I'm studying algorithms that solve the discrete logarithm problem over elliptic curve. Reading online, it seems that people use the bsgs algorithm when the order of the curve is "low" and P-rho when it's "high".

But nobody says how much is "low" and "high", where I can find some good estimation? Is this true?

  • $\begingroup$ It appears that Pollard-Rho is a (little) bit harder to implement than BSGS. Can you give example(s) of BSGS being "preferred" for "small" orders? $\endgroup$
    – SEJPM
    Commented Jan 31, 2018 at 18:52

1 Answer 1


BSGS algorithm requires huge storage space for curves with large order. This storage requirement usually exceeds the total available storage capacity across the whole world by several orders of magnitude.

So, finding an estimation depends on how much memory is available for you. Since you need to store all the generated points in a hash table for BSGS. If each point requires k-bits of storage and the curve is of order n, the storage requirement is $k * \sqrt{n}$ bits.

Eg: If each points require 32 bits of storage and the curve has order $10^9$ then total storage requirement is approxmiately 4 GB.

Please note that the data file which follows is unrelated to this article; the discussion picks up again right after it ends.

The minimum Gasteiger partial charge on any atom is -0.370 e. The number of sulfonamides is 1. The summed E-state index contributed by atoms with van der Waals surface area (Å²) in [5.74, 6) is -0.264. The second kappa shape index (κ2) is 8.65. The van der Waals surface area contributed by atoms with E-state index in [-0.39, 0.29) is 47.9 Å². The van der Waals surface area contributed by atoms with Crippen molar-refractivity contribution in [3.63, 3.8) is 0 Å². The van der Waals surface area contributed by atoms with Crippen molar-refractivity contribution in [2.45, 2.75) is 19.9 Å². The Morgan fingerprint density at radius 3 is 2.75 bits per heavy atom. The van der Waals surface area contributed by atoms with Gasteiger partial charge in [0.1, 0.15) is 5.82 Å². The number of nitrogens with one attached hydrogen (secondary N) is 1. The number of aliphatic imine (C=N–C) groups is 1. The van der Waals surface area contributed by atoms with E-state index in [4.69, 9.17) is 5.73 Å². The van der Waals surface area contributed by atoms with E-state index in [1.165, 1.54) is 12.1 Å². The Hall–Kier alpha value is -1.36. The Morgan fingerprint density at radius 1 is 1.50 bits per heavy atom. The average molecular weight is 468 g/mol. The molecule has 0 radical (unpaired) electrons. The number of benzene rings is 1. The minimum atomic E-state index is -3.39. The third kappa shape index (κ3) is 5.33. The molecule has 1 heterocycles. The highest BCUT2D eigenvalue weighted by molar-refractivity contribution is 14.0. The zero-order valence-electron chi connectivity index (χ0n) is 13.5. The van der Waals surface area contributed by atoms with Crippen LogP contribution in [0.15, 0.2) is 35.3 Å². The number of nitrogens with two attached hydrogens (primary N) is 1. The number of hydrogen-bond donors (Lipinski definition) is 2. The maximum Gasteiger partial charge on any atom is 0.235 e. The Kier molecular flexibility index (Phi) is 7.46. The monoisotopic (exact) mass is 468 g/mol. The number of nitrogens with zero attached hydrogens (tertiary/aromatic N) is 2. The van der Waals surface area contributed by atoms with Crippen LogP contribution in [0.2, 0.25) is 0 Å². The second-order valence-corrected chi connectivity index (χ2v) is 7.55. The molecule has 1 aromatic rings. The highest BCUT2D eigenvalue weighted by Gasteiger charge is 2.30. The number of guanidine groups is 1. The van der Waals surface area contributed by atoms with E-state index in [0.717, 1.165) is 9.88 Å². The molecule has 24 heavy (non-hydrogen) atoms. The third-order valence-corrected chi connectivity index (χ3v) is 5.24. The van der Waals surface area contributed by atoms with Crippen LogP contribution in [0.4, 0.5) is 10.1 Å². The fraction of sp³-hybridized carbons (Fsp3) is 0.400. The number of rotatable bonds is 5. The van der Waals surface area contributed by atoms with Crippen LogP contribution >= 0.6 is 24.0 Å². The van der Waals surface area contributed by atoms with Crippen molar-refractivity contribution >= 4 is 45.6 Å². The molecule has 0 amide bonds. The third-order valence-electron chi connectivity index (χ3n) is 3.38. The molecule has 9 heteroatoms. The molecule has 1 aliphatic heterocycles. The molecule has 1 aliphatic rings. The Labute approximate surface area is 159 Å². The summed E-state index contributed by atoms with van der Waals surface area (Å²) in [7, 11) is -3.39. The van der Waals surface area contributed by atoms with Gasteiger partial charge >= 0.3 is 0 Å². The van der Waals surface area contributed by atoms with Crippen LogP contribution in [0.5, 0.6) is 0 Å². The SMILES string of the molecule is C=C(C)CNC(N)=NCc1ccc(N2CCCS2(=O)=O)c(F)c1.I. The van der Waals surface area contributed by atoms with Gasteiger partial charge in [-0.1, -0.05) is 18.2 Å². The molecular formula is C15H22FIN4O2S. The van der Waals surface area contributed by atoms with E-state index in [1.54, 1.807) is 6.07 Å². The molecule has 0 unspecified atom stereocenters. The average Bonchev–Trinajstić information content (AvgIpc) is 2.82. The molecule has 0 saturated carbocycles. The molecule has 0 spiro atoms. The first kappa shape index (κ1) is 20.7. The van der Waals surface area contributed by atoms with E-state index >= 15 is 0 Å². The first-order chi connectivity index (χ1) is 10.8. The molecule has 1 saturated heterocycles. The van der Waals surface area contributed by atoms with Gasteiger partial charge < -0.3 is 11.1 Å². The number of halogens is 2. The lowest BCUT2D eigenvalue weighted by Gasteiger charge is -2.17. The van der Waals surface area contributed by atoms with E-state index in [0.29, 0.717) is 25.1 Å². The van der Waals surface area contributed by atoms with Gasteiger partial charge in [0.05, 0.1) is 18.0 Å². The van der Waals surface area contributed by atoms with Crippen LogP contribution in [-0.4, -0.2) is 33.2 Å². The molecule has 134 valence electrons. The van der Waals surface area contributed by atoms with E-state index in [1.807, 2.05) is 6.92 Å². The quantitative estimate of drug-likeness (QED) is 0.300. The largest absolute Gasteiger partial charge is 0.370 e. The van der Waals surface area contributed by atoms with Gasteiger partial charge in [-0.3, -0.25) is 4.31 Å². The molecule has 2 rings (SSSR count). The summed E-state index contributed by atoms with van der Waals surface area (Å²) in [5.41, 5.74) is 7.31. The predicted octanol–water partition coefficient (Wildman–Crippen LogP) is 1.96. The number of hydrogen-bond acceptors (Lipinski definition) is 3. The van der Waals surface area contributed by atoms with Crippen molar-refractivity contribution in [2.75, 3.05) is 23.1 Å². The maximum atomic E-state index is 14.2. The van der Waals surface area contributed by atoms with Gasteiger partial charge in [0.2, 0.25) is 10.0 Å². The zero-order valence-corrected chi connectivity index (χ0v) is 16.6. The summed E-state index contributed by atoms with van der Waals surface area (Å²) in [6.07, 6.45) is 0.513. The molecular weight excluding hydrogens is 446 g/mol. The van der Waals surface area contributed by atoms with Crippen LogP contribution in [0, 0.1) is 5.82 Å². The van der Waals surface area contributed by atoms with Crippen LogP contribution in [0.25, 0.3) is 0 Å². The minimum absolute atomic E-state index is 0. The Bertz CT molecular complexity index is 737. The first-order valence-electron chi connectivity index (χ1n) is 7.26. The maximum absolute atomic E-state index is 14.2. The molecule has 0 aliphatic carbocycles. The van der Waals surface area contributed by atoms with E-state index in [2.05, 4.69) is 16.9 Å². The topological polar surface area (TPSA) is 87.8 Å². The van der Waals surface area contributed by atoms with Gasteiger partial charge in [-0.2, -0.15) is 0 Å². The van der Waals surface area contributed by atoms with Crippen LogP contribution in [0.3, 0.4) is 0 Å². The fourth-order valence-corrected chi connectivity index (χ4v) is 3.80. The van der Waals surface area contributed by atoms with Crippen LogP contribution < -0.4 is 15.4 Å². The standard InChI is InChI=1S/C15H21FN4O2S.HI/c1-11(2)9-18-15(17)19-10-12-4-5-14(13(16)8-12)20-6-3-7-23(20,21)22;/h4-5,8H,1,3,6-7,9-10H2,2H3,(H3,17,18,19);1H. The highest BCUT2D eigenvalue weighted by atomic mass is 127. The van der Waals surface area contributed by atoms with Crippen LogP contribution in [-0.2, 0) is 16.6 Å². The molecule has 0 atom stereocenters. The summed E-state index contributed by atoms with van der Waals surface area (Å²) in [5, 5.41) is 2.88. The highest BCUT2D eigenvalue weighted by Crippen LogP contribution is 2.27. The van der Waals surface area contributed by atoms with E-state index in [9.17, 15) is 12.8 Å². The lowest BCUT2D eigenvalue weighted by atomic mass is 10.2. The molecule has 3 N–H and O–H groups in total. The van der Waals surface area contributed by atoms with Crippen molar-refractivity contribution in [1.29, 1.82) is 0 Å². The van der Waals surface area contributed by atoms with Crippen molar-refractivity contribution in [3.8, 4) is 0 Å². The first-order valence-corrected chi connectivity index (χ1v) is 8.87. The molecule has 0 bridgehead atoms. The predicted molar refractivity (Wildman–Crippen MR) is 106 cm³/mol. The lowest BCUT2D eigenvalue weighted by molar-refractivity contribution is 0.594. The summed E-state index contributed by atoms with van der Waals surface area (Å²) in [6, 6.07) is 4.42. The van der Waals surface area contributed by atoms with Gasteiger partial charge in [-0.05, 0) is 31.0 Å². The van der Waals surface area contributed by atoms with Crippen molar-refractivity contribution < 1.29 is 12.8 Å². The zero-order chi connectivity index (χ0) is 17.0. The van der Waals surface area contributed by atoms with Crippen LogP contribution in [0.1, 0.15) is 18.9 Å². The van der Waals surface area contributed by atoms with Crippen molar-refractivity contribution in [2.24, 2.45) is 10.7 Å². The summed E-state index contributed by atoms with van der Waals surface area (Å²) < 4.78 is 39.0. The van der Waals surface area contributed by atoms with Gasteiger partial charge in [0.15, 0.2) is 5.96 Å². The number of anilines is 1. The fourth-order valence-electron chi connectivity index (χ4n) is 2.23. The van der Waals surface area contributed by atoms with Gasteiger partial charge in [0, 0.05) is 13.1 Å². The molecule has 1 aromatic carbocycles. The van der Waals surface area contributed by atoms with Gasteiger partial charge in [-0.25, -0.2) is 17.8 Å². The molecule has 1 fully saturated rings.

• $\begingroup$ Most collision search can be reorganized with little memory, using distinguished points techniques, and parallelized on loosely connected machines. See Paul C. van Oorschot and Michael J. Wiener, Parallel Collision Search with Cryptanalytic Application, in Journal of Cryptology, 1999. I do not see why BS/GS would be an exception. $\endgroup$
    – fgrieu
    Commented Apr 9, 2018 at 14:12
  • 1
    $\begingroup$ The Pollard's Rho algorithms is an improvement of the BSGS algorithm. Parallel Collision Search, in turn is an improvement of the Pollard's Rho method. So when you use the distinguished points method to detect a collision, it is no more BSGS, but Pollards Rho method. When you parallelize that, it becomes Parallel Collision Search $\endgroup$
    – bilinbs
    Commented Apr 11, 2018 at 4:55

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